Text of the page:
Custom Notification Methods

Learn how to create your own notification method

You may want to use an existing Nagios Core notification script in Opsview Monitor.

Adding/Writing Your Own Notification Method

To add this a custom notification method:

  • Check the Notification script for any dependencies. This may require additional software to be installed on the Opsview Monitor Orchestrator server (and Collector).
  • Test the Notification script. Opsview Monitor provides a way of simulating the environment variables that Nagios Core will set at notification time. If you intend to run this notification on Collector, you should test on those servers too:
# Test Host
su - opsview /opt/opsview/coreutils/utils/test_notifications hostproblem /path/to/notificationscript [other parameters]

# Test Service
su - opsview /opt/opsview/coreutils/utils/test_notifications serviceproblem /path/to/notificationscript [other parameters]
  • Put your script into /opt/opsview/monitoringscripts/notifications/ on the Opsview Orchestrator server, as the opsview user.
  • Go to Configuration > Notification Methods and click 'Add New' to set the appropriate configuration (see below):
  • Each User will then have to select this Notification Method to one of their Notification Profiles.
  • Go to Configuration > Apply Changes to make the new setup live.
  • Cause a failure to test that the notification is sent.

Writing Your Own Notification Script
Your notification script should be written to expect any input regarding the notification alert from Nagios Core via environment variables - see the Macro Availability Chart at http://nagios.sourceforge.net/docs/3_0/macros.html.

The only environment variables available for Notification Methods are:

  • NAGIOS_CONTACTALIAS
  • NAGIOS_CONTACTEMAIL
  • NAGIOS_CONTACTGROUPLIST
  • NAGIOS_CONTACTNAME
  • NAGIOS_CONTACTPAGER
  • NAGIOS_HOSTACKAUTHOR
  • NAGIOS_HOSTACKCOMMENT
  • NAGIOS_HOSTADDRESS
  • NAGIOS_HOSTALIAS
  • NAGIOS_HOSTATTEMPT
  • NAGIOS_HOSTDOWNTIME
  • NAGIOS_HOSTDURATION
  • NAGIOS_HOSTGROUPALIAS
  • NAGIOS_HOSTGROUPNAME
  • NAGIOS_HOSTNAME
  • NAGIOS_HOSTNOTIFICATIONNUMBER
  • NAGIOS_HOSTOUTPUT
  • NAGIOS_HOSTPROBLEMID
  • NAGIOS_HOSTSTATE
  • NAGIOS_HOSTSTATEID
  • NAGIOS_HOSTSTATETYPE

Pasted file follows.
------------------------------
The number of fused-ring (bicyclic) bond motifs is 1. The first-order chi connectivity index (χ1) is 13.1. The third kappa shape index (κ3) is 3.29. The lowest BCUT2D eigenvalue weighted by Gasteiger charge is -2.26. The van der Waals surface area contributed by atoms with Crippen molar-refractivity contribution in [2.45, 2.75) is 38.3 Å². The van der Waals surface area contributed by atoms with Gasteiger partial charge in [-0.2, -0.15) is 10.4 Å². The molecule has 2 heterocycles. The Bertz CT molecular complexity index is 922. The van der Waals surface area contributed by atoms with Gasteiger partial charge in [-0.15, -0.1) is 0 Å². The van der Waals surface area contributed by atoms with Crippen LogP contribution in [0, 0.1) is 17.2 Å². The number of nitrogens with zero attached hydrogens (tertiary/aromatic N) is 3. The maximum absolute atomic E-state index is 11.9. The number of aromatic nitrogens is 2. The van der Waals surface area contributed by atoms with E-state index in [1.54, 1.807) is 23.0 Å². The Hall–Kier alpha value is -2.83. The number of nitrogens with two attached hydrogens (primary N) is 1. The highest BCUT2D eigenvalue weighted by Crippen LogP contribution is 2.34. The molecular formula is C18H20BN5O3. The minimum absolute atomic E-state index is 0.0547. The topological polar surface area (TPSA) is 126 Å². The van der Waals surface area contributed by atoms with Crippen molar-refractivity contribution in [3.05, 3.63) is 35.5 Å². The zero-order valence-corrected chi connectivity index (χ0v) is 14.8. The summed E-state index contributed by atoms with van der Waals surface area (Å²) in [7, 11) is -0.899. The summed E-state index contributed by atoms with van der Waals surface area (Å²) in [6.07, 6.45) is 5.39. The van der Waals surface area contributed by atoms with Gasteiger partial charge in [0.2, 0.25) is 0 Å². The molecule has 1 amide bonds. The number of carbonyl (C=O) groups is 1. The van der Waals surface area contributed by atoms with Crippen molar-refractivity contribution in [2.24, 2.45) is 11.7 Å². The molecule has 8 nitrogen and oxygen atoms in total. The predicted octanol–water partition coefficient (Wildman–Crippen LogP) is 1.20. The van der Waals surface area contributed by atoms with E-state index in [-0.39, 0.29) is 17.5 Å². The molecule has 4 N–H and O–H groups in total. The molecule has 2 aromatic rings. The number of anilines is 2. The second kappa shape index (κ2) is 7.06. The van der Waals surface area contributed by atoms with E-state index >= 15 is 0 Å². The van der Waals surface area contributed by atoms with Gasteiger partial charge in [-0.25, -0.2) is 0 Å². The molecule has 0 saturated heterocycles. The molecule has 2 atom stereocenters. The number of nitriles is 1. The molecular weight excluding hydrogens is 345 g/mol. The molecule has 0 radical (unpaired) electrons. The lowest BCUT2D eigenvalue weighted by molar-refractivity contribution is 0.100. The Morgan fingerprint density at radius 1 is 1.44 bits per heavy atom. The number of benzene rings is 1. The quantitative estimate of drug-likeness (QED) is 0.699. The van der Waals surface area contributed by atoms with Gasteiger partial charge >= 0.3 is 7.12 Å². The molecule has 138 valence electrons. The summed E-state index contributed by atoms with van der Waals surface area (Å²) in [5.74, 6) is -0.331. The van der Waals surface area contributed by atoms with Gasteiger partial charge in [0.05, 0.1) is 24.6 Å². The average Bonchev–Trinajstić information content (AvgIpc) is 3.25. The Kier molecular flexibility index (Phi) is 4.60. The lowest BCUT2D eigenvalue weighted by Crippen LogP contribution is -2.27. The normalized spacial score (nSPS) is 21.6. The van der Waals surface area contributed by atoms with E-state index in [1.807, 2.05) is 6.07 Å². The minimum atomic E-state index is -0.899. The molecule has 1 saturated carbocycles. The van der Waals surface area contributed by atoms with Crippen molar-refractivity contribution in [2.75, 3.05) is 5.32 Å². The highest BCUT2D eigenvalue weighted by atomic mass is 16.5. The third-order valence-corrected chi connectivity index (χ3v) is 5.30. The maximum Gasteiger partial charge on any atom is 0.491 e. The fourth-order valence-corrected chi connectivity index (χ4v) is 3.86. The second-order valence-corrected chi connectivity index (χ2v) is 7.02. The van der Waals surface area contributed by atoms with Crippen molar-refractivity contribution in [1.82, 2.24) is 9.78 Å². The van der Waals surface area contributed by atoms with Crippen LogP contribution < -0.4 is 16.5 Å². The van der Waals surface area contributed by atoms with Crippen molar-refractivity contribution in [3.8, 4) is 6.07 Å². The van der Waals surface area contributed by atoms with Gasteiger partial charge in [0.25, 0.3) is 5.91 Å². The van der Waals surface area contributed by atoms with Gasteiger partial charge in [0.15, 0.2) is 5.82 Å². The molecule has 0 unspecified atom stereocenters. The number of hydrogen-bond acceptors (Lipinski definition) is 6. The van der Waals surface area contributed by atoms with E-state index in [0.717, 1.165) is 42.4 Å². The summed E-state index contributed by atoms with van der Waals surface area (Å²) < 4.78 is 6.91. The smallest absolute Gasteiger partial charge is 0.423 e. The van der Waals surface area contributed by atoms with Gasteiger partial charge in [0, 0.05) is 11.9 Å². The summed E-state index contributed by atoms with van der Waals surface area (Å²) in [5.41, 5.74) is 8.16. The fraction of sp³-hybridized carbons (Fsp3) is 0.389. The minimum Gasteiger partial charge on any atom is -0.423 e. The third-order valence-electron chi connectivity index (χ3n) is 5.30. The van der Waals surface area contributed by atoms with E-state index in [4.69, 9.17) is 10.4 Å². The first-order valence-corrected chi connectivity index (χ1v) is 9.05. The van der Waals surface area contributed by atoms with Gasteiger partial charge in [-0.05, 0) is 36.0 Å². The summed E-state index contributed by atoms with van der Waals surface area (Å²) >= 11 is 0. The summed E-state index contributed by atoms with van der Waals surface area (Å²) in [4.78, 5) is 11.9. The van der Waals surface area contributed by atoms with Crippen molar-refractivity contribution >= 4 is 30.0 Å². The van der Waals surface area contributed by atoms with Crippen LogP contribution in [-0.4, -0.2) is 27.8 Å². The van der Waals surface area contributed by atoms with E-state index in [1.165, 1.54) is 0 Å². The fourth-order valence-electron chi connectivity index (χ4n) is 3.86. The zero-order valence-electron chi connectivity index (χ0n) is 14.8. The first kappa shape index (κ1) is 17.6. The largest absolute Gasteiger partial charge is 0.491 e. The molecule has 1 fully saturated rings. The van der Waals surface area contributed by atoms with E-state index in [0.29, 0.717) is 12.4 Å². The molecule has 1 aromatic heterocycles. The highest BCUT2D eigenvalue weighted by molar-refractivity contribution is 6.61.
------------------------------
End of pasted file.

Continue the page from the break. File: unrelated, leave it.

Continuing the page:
• NAGIOS_LASTHOSTCHECK
  • NAGIOS_LASTHOSTDOWN
  • NAGIOS_LASTHOSTPROBLEMID
  • NAGIOS_LASTHOSTSTATE
  • NAGIOS_LASTHOSTSTATECHANGE
  • NAGIOS_LASTHOSTUNREACHABLE
  • NAGIOS_LASTHOSTUP
  • NAGIOS_LASTSERVICECHECK
  • NAGIOS_LASTSERVICECRITICAL
  • NAGIOS_LASTSERVICEOK
  • NAGIOS_LASTSERVICEPROBLEMID
  • NAGIOS_LASTSERVICESTATE
  • NAGIOS_LASTSERVICESTATECHANGE
  • NAGIOS_LASTSERVICEWARNING
  • NAGIOS_LASTSTATECHANGE
  • NAGIOS_LONGDATETIME
  • NAGIOS_LONGHOSTOUTPUT
  • NAGIOS_LONGSERVICEOUTPUT
  • NAGIOS_NOTIFICATIONAUTHOR
  • NAGIOS_NOTIFICATIONCOMMENT
  • NAGIOS_NOTIFICATIONNUMBER
  • NAGIOS_NOTIFICATIONTYPE
  • NAGIOS_SERVICEACKAUTHOR
  • NAGIOS_SERVICEACKCOMMENT
  • NAGIOS_SERVICEATTEMPT
  • NAGIOS_SERVICEDESC
  • NAGIOS_SERVICEDOWNTIME
  • NAGIOS_SERVICEDURATION
  • NAGIOS_SERVICENOTES
  • NAGIOS_SERVICENOTIFICATIONNUMBER
  • NAGIOS_SERVICEOUTPUT
  • NAGIOS_SERVICEPROBLEMID
  • NAGIOS_SERVICESTATE
  • NAGIOS_SERVICESTATEID
  • NAGIOS_SERVICESTATETYPE
  • NAGIOS_SHORTDATETIME
  • NAGIOS_TIMET
  • OPSVIEW_KEYWORDS

For example, in perl, reference the HOSTNAME variables using:

print "$ENV{NAGIOS_HOSTNAME}\n";

In bash, use:

echo $NAGIOS_HOSTNAME

A useful trick in bash to see all available environment variables is to
add at the top of a Notification Method :

{ date; echo "Called with [email protected]"; env; echo; } >> /tmp/env.txt

To distinguish between a service alert and a Host alert, do something like (in perl):

if ( $ENV{NAGIOS_SERVICEDESC} ) {
# This is a service alert
} else {
# This is a Host alert
}

Global settings should be stored either in the script or via command arguments.

OUTPUT

The environment Variables SERVICEOUTPUT, HOSTOUTPUT, LONGSERVICEOUTPUT, LONGHOSTOUTPUT hold the output from a plugin. The first two hold only the first line of the output, while the remainder is in the LONG variables.
Note that the left and right angle brackets (<>) are stripped from the output.

CONTACTGROUPLIST

This environment variable holds all the contact groups that this Host/service belongs to, in a comma-separated list. Contact groups will be of the form:

  • HostgroupX_servicegroupY
  • kZ_NAME

You can use this to get the list of keyword names that the Host/Service is related to by:
@keywords = grep { s/k\d+_// } (split ",", $ENV{NAGIOS_CONTACTGROUPLIST})

Testing Notification Scripts

As mentioned above, notification scripts can be tested on both the Orchestrator and Collectors by using:

sudo -iu opsview /opt/opsview/coreutils/utils/test_notifications hostproblem /path/to/notificationscript [other parameters]

Some scripts may require extra configuration to test them. For example, to test the VictorOps notification method, ensure the access key is set in the UI and then use the following:

export NAGIOS__CONTACTVICTOROPS_ROUTING_KEY="<routing_key>"
/opt/opsview/coreutils/utils/test_notifications hostproblem /opt/opsview/monitoringscripts/notifications/notify_by_victorops
where the routing key is set as per your VictorOps routing configuration.

This particular notification method logs to /var/log/opsview/opsview.log, but you need to check within each script where logging is sent (in many cases script output is captured in a file located in /tmp/).